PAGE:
Imagine what EMS would be today if we could bill for any service we thought provided benefit to our patients and our communities? To be sure, this would cause some “waste, fraud, and abuse” in the initial phases… but that exists in today’s system. Could you imagine if Community Paramedicine was fully reimbursed? Can you imagine that if instead of providing a wait-and-return BLS transport for a nursing home patient needing a surgical wound re-check, you came, assessed, took some pictures on a cell phone camera and sent it to the physician wirelessly? Can you imagine if you could charge for responding, assessing a patient with a minor medical complaint, and then having the patient transported to an urgent care center that would continue your care? Can you imagine how different everything we do could be?

Well, at least I can start to imagine. I see additional revenue streams that would come into our industry and improve the profession, strengthen our patient care, and save the healthcare system a boatload of money while improving access to primary healthcare. I see paramedics and EMTs not being taxi drivers. I see a real career and a bigger impact upon the overall health of our communities. I see more fiscal responsibility. I see lots of great potential.

And I don’t know how to do this yet, but maybe somewhere, someone reading this might have an idea.

Do you?


I’ve written on this before, and maybe you’d be interested in reading some of those ideas:

“What is the next ‘Low Hanging Fruit’ of EMS 2.0 and US Healthcare Reform?”

And to look at a real-life example of how our British brethren are handling this issue and are having success across the pond:

A Shoutout Across the pond to our British Brethren”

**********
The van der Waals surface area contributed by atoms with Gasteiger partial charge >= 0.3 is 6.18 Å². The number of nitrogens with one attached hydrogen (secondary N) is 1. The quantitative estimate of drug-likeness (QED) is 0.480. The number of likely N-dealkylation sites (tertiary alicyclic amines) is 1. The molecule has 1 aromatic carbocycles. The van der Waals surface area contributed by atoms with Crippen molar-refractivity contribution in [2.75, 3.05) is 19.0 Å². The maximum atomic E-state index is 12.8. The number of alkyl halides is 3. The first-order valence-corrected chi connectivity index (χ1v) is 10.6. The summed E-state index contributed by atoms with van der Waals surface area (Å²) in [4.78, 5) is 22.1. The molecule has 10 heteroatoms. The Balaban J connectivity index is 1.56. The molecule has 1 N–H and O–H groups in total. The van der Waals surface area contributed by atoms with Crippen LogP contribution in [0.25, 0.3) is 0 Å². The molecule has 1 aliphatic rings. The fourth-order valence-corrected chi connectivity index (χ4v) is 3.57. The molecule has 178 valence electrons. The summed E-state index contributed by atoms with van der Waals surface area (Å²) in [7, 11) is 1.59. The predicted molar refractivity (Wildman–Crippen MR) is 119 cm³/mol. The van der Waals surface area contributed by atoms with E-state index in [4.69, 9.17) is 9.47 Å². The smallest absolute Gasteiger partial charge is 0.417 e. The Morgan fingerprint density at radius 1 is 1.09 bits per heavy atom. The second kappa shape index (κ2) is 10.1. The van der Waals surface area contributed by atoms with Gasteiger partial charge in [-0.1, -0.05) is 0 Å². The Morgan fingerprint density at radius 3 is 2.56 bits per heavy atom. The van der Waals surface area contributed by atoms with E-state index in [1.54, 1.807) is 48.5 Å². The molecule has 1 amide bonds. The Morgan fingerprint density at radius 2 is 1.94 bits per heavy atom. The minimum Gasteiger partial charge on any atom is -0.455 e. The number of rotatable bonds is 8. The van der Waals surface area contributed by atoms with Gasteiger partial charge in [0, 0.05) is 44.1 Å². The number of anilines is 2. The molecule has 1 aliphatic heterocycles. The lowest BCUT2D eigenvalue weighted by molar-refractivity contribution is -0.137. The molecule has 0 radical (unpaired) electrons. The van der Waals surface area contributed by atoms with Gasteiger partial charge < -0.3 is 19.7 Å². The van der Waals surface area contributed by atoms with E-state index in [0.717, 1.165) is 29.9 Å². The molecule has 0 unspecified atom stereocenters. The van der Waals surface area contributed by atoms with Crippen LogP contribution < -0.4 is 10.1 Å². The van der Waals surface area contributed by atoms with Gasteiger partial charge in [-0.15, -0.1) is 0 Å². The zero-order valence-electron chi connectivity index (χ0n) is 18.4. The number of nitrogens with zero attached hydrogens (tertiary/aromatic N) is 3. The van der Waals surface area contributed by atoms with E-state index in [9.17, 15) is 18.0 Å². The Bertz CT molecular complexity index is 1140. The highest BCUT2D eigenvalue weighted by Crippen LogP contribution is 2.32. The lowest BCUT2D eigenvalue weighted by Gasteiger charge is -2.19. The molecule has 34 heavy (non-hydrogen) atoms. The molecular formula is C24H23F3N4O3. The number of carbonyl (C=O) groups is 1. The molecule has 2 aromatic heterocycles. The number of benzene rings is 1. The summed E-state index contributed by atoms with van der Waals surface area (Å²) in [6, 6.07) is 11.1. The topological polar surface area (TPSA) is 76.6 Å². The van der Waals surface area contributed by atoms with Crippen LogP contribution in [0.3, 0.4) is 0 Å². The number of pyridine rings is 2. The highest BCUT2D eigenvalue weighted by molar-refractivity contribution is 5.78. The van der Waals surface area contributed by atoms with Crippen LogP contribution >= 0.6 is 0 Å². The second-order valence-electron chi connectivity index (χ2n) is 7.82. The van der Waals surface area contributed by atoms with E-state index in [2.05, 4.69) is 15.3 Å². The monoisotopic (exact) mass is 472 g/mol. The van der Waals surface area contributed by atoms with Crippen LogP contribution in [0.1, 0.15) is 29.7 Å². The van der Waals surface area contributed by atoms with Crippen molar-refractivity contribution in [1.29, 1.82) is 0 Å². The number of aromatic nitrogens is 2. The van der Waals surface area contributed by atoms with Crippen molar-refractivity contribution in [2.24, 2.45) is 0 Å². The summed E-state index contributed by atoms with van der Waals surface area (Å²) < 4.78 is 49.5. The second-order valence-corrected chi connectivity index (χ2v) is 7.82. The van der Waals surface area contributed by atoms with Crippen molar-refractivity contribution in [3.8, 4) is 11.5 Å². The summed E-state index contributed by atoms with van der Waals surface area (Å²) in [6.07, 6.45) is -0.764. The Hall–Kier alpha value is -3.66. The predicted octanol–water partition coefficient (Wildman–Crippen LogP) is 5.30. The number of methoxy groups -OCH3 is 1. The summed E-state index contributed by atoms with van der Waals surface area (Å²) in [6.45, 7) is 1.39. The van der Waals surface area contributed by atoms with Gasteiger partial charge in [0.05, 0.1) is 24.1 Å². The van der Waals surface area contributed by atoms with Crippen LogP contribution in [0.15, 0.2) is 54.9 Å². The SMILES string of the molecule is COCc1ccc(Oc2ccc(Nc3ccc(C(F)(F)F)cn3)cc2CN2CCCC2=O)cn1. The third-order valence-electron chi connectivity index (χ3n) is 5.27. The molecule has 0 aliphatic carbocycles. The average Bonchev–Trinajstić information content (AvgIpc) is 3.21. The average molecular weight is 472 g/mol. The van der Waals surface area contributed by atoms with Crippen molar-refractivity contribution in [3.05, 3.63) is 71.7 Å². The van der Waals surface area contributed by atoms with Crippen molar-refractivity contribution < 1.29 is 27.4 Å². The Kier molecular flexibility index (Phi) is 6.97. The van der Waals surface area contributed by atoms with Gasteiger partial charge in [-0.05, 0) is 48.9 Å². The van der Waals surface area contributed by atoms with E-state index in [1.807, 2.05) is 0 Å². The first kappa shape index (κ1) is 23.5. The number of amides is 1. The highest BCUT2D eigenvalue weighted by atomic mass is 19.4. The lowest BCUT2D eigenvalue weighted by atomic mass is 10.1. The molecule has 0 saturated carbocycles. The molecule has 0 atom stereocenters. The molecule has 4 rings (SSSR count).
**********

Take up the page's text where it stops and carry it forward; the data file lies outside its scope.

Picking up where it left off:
• 419onscene

    While I agree with your overall meme, I do think it’s important to remember the reasons that the CMS regulations came about. Fraud and billing impropriety (and errors) were extraordinary in EMS, and are still occur with significant prevalence.

    The structure of many EMS systems creates numerous opportunities for additional fraud, impropriety, and error if reimbursement is not tied to the transporting agency. Should CMS pay for optional services that have presented limited evidence of their efficacy and evidence based grounds for treatment? Community A has ALS everything, and community B had BLS first responders and ALS transport units. Who should get paid in each area? Why should CMS fund Area A and Area B differently, and why should CMS spend th time and effort to determine this? Administratively, why should CMS open the door to multiple agencies billing for the same responses?

    EMS nationwide still lacks standardization in service levels despite the NREMT, and there are no recognized standards for additional service levels, nor documented evidence of their efficacy or ROI of CMS dollars in EMS services. The additions of these value added services are at the discretion of the local community, not CMS.

    Your hypothesis suggests that all EMS service must be funded federally, which I must disagree with. I would argue that EMS must do better at selling its value to their service area, whom will make the decision whether or not they want to receive the benefits that advanced services would offer them. The problem is the pervasiveness of the paradigm that EMS must be self funded based upon CMS funding, where this is not the case. You’re asking CMS to pay for the Mercedes when the Ford is meets the need, without explaining, documenting, and proving why you need the Mercedes. Your service area is capable of granting you the extra funding for the Mercedes, if you can explain the benefit of it.